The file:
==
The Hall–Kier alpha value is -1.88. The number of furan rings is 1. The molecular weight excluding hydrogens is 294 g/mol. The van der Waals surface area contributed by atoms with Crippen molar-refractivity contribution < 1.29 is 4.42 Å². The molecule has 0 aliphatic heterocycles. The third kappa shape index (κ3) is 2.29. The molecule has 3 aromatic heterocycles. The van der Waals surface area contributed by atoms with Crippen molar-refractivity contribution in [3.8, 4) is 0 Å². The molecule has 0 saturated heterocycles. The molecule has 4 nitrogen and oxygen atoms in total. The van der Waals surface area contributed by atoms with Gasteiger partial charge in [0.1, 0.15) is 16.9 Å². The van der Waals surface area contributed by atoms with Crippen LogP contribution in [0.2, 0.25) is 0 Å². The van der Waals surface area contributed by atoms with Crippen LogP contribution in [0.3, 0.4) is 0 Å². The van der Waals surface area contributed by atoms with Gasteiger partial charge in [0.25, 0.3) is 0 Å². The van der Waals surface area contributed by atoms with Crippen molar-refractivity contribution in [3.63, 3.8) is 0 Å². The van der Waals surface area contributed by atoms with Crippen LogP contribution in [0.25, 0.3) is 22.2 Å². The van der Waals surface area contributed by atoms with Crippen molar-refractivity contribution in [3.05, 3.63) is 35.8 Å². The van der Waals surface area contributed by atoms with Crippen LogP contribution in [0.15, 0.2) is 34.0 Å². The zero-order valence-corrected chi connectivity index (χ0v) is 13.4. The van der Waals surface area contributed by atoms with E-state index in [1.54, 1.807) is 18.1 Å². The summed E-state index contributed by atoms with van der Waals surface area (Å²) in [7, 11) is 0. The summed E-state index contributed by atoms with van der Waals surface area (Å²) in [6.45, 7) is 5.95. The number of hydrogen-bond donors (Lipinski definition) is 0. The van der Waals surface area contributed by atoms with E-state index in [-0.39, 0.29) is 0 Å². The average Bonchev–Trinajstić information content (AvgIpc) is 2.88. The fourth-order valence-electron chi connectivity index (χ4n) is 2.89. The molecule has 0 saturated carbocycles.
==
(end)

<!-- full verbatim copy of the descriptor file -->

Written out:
The Hall–Kier alpha value is -1.88. The number of furan rings is 1. The molecular weight excluding hydrogens is 294 g/mol. The van der Waals surface area contributed by atoms with Crippen molar-refractivity contribution < 1.29 is 4.42 Å². The molecule has 0 aliphatic heterocycles. The third kappa shape index (κ3) is 2.29. The molecule has 3 aromatic heterocycles. The van der Waals surface area contributed by atoms with Crippen molar-refractivity contribution in [3.8, 4) is 0 Å². The molecule has 0 saturated heterocycles. The molecule has 4 nitrogen and oxygen atoms in total. The van der Waals surface area contributed by atoms with Gasteiger partial charge in [0.1, 0.15) is 16.9 Å². The van der Waals surface area contributed by atoms with Crippen LogP contribution in [0.2, 0.25) is 0 Å². The van der Waals surface area contributed by atoms with Crippen LogP contribution in [0.3, 0.4) is 0 Å². The van der Waals surface area contributed by atoms with Gasteiger partial charge in [0.25, 0.3) is 0 Å². The van der Waals surface area contributed by atoms with Crippen molar-refractivity contribution in [3.63, 3.8) is 0 Å². The van der Waals surface area contributed by atoms with Crippen LogP contribution in [0.25, 0.3) is 22.2 Å². The van der Waals surface area contributed by atoms with Crippen molar-refractivity contribution in [3.05, 3.63) is 35.8 Å². The van der Waals surface area contributed by atoms with Crippen LogP contribution in [0.15, 0.2) is 34.0 Å². The zero-order valence-corrected chi connectivity index (χ0v) is 13.4. The van der Waals surface area contributed by atoms with E-state index in [1.54, 1.807) is 18.1 Å². The summed E-state index contributed by atoms with van der Waals surface area (Å²) in [7, 11) is 0. The summed E-state index contributed by atoms with van der Waals surface area (Å²) in [6.45, 7) is 5.95. The number of hydrogen-bond donors (Lipinski definition) is 0. The van der Waals surface area contributed by atoms with E-state index in [-0.39, 0.29) is 0 Å². The average Bonchev–Trinajstić information content (AvgIpc) is 2.88. The fourth-order valence-electron chi connectivity index (χ4n) is 2.89. The molecule has 0 saturated carbocycles.